It turns out that all that time we spent partitioning pizzas into slices was probably not the best way for our students to learn fractions. After reading and hearing lots of new research around learning fractions, it is recommended that we avoid circles until later grades when students have a better understanding of the properties of a circle.
Also, new to students in grade 3, is fraction of a set. This is abstract to many students because the focus now is on the number of parts as opposed to the size of the parts. For example, half the class requires students to look exclusively at the number of students in the class as opposed to the attributes of those students.
What fraction of this collection of fruit is red? This is demonstrating fraction of a set using items of different sizes to show that the size is irrelevant, it is the number of items in the collection that serves as the whole.
What fraction can be used to describe the pieces found within each square? This is demonstrating fraction of an area/region where the focus is equal (not necessarily congruent) pieces. This is the focus in primary grades and may interfere somewhat in moving to fraction of a set.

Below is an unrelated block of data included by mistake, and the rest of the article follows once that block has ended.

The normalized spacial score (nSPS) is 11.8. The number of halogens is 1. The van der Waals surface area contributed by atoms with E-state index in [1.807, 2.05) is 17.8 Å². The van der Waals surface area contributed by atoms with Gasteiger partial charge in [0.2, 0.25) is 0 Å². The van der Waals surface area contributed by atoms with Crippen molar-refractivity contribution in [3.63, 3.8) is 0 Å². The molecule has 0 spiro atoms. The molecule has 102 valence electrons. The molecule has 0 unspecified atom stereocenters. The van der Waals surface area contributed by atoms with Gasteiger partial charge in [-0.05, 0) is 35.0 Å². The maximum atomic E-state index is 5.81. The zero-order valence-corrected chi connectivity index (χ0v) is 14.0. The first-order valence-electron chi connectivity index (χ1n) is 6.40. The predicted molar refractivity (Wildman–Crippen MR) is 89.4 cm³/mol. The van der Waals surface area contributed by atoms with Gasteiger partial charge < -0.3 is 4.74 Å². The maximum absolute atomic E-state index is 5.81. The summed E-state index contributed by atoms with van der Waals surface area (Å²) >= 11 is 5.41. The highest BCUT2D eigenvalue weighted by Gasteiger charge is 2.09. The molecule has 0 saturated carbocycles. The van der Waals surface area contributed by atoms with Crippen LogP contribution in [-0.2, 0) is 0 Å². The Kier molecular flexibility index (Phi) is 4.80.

Today I was fortunate enough to work with some really knowledgeable and insightful teachers from schools other than my own. The team from Lawfield and Franklin Road had so much to share and were so keen to learn. It was a refreshing start to my week. As far as I’m concerned, any day of math is refreshing, but when others share in the passion, it’s extra enjoyable. The way we teach and assess is so important if we want students to really understand the math content. Are you aware of the complexity of counting? I wasn’t until I became a math facilitator and received extensive PD around this. Also, student understanding of fractions is often extremely fragile unless their thinking is challenged and stretched. Check out some great math info below.
So, this is my first ever attempt at blogging. My hope is that I can use this as a platform to convey my passions while providing helpful resources to other teachers. I am a self professed math lover. I believe that math is both a science and an art. The answer is the final product of a beautiful process that makes everything make sense.
If you haven’t already seen this clip (or even if you have), it’s well worth your time to watch it. This amazing teacher (Dan Meyer) is just so engaging and inspirational. Check it out.